I assume that when you use invoke, you want to do a relatively classical, "standard" thing, and this is the perfect place to add some security... Invoke is very widely used in all masm sources... and I assume many programmers forgot a comma between two arguments... just like programmers sometimes forget the ; delimited in C... it is frequent mistake and the compiler tells it...

Even if there is better/more experienced programmers than me here, I don't think I'm a programming baby who needs the assembler to catch all the mistake he does, but when it can be easily catched and saves me times, why not? Free coding, yes. Unsecure coding, no.

Originally posted by f0dder
"Come on, how hard can it be to code something like The Magi?"


Some years ago, I coded a Magi-GUI like in VB, but I stopped there (and it didn't looked exactly like the original one) ;)

I'm starting to like fasm, it was the only way I could (easily)
build a PE in a "rather special" form... but before it can replace
masm (for me, anyway) it will need COFF output (which I hear is
coming - great work!), some prototype+checking facility... and a
bit less painful way to handle imports (for "standalone" PE output -
this will not be much of an issue when building coff's and linking
externally).


It is not only coming, it is done. ;)

you have to put MS COFF as format or something like that at the top of your source (there is an example in the latest version (coffee), I think).

*EDIT* : thanks for the macro, Privalov... but why not add parameter size checking (byte, word, dword)... okay, okay, I'm a pest! ;)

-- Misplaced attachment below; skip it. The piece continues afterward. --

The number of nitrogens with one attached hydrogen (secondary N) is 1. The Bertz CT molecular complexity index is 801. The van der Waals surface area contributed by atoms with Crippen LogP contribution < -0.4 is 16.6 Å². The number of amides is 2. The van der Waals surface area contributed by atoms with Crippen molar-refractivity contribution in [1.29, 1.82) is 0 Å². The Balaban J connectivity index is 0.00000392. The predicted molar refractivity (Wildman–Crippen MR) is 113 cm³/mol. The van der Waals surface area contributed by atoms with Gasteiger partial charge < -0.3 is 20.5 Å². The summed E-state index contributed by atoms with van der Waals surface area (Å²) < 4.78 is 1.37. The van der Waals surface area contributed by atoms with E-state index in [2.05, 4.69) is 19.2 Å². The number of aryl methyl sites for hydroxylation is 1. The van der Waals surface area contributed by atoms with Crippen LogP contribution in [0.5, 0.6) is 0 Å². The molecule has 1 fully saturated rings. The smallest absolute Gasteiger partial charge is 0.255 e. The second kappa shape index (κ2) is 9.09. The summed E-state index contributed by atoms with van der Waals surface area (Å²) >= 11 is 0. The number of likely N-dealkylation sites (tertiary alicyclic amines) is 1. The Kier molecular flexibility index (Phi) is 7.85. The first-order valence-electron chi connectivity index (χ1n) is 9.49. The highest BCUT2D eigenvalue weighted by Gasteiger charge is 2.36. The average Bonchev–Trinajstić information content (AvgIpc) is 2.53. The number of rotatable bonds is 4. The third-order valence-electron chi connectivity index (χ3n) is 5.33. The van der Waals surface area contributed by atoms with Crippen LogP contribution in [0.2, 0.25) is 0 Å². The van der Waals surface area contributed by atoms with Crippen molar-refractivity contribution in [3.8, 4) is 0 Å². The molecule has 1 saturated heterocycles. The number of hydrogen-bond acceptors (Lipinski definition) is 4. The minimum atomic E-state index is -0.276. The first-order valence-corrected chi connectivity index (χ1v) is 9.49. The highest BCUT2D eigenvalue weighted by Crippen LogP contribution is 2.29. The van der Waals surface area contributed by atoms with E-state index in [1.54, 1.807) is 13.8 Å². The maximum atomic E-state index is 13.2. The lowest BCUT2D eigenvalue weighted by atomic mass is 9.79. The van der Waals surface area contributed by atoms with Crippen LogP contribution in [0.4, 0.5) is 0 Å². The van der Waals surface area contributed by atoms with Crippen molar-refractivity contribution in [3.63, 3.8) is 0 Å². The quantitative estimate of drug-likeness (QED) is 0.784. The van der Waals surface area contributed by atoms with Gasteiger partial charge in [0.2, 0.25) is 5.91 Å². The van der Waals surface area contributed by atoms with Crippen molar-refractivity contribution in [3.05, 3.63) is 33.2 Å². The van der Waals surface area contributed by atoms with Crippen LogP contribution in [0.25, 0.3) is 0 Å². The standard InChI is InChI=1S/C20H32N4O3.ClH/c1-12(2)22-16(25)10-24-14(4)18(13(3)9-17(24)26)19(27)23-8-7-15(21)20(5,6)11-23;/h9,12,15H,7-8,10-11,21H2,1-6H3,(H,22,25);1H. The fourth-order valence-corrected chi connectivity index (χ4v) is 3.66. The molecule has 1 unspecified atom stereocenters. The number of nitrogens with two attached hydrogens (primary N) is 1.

Posted on 2002-07-23 13:32:04 by JCP
Real assembly coders doesn't use invoke :tongue: Doesn't need type parameter checking :tongue: . Real assembly coders usually do a sub-mov-call or push-call. ;)

Am I an elitist? :grin:
Posted on 2002-07-23 13:41:42 by stryker
No, just an amateur :grin: : REAL MEN CODE IN HEX ! :grin:
Posted on 2002-07-23 13:47:15 by JCP
stryker: why not use a feature when it saves time (in many ways), and
don't really give any performance penalties?
Posted on 2002-07-23 13:48:38 by f0dder
because the code will look a little more assembly than HLL. :grin:

Seriously, I'm just joking around since the topic is getting serious.

I wish I could master the FASM macro styles, so I can port my xcall from MASM.
Posted on 2002-07-23 13:51:42 by stryker

Real assembly coders doesn't use invoke :tongue:


I use "stdcall" :rolleyes:
Posted on 2002-07-24 01:23:57 by bazik

I don't want to put any HLL stuff into fasm, and I won't do that.


Love to hear that!
Assembly is the programming lanugage with the most freedom for the programmer, so why should a
Assembler restrict your freedom? 1 comma less, is one char less typing ;)

stdcall , 0 cap msg 0

:)
Posted on 2002-07-24 03:29:20 by bazik